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Tiny Homes Are a Social Media Hit. But Do We Want to Live in Them?


A series about how cities transform, and the effect of that on everyday life.

In a bustling area of south London, near a busy Underground station and a web of bus routes, is a tiny house in a dumpster.

The 27-square-foot plywood house has a central floor area; wall shelves for storage (or seating); a kitchen counter with a sink, hot plate and toy-size fridge; and a mezzanine with a mattress under the vaulted roof. There’s no running water, and the bathroom is a portable toilet outside.

The “skip house” is the creation and home of Harrison Marshall, 29, a British architect and artist who designs community buildings, such as schools and health centers, in Britain and abroad. Since he moved into the rent-free dumpster (known as a “skip” in Britain) in January, social media videos of the space have drawn tens of millions of views and dozens of inquiries in a city where studio apartments rent for at least $2,000 a month.

“People are having to move into smaller and smaller places, microapartments, tiny houses, just to try and make ends meet,” Mr. Marshall said in a phone interview. “There are obviously benefits of minimal living, but that should be a choice rather than a necessity.”

In his view, tiny homes are being romanticized because the life of luxury is overexposed. “People are almost numb to it from social media,” he said. Mr. Marshall said people were more interested in content about the “nomadic lifestyle, or living off the grid,” which overlooks the flip side: showers at the gym, and a portable outdoor toilet.

The rush back into big cities after the pandemic has pushed rents to new records, intensifying the demand for low-priced housing, including spaces that are barely bigger than a parking spot. But while audiences on social media might find that lifestyle “relatable and entertaining,” as one expert put it, it’s not necessarily an example they will follow.

Viewers of microapartment videos are like visitors to the Alcatraz Federal Penitentiary in San Francisco Bay who “get inside of a cell and have the door closed,” said Karen North, a professor of digital social media at the University of Southern California.

Social media users want to experience what it’s like at the “anomalously small end” of the housing scale, she explained.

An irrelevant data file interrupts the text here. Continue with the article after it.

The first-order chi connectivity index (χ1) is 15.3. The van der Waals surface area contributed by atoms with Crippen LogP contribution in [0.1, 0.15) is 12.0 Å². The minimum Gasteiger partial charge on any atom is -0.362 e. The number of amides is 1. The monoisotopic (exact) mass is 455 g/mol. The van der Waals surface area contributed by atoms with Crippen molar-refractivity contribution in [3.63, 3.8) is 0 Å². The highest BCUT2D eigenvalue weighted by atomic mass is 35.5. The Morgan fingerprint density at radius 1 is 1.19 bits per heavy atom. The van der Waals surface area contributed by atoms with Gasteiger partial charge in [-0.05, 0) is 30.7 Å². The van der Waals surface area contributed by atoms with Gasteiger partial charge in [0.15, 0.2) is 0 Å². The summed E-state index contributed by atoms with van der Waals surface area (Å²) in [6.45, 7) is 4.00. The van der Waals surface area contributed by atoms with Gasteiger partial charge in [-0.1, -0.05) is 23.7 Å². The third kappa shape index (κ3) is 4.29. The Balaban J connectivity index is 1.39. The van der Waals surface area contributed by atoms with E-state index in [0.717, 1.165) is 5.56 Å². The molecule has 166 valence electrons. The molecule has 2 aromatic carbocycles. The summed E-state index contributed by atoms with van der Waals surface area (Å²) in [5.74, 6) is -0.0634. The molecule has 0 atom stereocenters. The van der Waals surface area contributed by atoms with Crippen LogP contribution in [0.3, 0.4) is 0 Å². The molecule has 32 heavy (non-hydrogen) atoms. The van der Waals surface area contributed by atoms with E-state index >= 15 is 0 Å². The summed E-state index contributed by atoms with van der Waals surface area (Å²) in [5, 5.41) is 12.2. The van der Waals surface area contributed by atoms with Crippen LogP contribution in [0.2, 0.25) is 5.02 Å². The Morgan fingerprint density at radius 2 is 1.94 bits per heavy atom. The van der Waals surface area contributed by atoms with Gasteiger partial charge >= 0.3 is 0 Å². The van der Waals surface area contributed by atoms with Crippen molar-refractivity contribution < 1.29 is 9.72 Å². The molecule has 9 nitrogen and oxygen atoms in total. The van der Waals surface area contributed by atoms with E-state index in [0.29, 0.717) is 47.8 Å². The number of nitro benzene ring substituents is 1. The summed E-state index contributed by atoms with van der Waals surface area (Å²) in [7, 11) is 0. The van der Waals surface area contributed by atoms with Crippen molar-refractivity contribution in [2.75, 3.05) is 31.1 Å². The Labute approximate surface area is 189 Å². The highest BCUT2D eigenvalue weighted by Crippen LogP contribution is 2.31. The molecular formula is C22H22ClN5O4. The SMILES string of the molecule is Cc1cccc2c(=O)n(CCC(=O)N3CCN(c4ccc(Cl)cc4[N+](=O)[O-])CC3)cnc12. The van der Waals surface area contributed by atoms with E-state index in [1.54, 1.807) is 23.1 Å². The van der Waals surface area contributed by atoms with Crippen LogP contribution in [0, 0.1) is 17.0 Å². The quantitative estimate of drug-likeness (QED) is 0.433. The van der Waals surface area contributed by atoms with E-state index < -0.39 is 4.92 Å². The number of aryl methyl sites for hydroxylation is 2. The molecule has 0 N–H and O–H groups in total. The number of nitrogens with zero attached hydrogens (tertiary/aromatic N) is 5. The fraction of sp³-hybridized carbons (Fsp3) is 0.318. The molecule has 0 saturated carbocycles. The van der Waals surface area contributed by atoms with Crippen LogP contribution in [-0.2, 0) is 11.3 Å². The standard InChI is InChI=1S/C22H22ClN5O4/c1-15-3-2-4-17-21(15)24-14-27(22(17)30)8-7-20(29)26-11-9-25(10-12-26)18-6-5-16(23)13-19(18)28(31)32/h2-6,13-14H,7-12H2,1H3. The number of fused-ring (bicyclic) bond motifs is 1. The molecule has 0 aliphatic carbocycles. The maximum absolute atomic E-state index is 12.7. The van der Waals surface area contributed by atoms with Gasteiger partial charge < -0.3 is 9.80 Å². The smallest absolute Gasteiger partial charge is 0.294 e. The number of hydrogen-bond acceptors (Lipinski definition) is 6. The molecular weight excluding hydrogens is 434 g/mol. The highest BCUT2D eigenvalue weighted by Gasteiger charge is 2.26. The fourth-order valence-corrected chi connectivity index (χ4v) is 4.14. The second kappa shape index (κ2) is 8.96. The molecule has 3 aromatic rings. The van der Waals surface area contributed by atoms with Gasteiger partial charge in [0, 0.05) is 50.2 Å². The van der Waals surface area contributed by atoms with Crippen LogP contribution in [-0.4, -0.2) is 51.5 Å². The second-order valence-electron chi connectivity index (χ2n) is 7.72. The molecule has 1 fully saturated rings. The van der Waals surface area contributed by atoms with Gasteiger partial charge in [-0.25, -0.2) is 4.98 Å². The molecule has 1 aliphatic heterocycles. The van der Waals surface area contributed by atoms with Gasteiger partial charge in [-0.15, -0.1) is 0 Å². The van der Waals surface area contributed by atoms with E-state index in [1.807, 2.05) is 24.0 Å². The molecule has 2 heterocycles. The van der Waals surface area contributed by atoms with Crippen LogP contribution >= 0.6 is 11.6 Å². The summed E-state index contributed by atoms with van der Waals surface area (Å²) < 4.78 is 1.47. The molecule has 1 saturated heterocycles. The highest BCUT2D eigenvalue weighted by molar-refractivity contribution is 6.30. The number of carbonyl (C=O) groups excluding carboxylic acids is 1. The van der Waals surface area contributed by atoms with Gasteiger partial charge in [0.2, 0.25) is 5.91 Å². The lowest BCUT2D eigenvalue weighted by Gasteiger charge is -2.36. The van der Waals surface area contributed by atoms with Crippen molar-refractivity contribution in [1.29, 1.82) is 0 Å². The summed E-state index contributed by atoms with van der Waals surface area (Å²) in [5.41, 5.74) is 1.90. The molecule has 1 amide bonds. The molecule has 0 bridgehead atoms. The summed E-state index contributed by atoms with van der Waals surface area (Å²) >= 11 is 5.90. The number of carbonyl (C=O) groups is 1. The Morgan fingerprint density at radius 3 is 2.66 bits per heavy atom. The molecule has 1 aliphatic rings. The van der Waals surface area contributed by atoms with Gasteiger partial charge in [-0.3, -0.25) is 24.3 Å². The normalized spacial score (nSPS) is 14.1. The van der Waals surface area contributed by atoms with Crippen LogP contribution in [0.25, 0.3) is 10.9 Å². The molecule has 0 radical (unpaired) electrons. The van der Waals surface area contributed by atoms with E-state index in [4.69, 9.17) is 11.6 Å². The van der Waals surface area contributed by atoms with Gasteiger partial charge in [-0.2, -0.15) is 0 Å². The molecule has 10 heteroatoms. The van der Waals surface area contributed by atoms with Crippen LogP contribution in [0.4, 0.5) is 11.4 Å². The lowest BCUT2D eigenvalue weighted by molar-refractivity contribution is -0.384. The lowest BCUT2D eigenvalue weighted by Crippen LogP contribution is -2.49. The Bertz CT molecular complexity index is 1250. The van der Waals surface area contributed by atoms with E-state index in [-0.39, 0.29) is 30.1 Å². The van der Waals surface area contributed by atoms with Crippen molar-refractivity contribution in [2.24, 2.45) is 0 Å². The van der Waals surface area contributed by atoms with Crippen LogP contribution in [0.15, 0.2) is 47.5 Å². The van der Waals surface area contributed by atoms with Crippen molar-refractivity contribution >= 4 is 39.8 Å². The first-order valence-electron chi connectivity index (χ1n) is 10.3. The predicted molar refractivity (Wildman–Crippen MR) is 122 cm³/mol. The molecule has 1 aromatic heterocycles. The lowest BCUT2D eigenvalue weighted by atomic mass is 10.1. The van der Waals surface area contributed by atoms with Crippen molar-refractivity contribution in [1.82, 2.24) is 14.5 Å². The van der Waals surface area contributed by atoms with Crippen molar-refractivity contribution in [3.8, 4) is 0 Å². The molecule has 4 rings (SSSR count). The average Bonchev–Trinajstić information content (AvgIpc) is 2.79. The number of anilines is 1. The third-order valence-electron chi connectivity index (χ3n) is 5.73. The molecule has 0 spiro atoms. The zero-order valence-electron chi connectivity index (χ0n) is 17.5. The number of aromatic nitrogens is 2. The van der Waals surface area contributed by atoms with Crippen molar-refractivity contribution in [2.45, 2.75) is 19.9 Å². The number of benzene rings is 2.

Mr. Crouse believes the pandemic heightened curiosity. During lockdown, “everyone was on social media, sharing their spaces” and “sharing their lives,” and apartment tour videos “went crazy,” he said. “That really put a light on tiny spaces like this.”

Curiosity on social media seemed to reach a frenzied pitch for Alaina Randazzo, a media planner based in New York, during the year she spent in an 80-square-foot, $650-a-month apartment in Midtown Manhattan. It had a sink, but no toilet or shower: Those were down the hall, and shared.

Having spent the previous six months in a luxury high-rise rental that “ate away my money,” she said, downsizing was a priority when she moved into the microstudio in January 2022.

Unable to do dishes in her tiny sink, Ms. Randazzo ate off paper plates; there was a skylight but no window to air out cooking smells. “I had to be careful what clothes I was buying,” she recalled, “because if I bought too big of a coat, it’s like, where am I going to put it?”

There is “a cool factor” around microstudios nowadays, she said, because “you’re selling someone on a dream”: that they can be successful in New York and “not be judged” for living in a tiny pad. Also, “our generation likes realness,” she explained, “someone who’s actually showing authenticity” and trying to build a career and a future by saving money.

But it was not the kind of life Ms. Randazzo could keep up for longer than a year. She now shares a large New York townhouse where she has a spacious bedroom. She has no regrets about her microapartment: “I love the community that it brought me but I definitely don’t miss bumping my head on the ceiling.”


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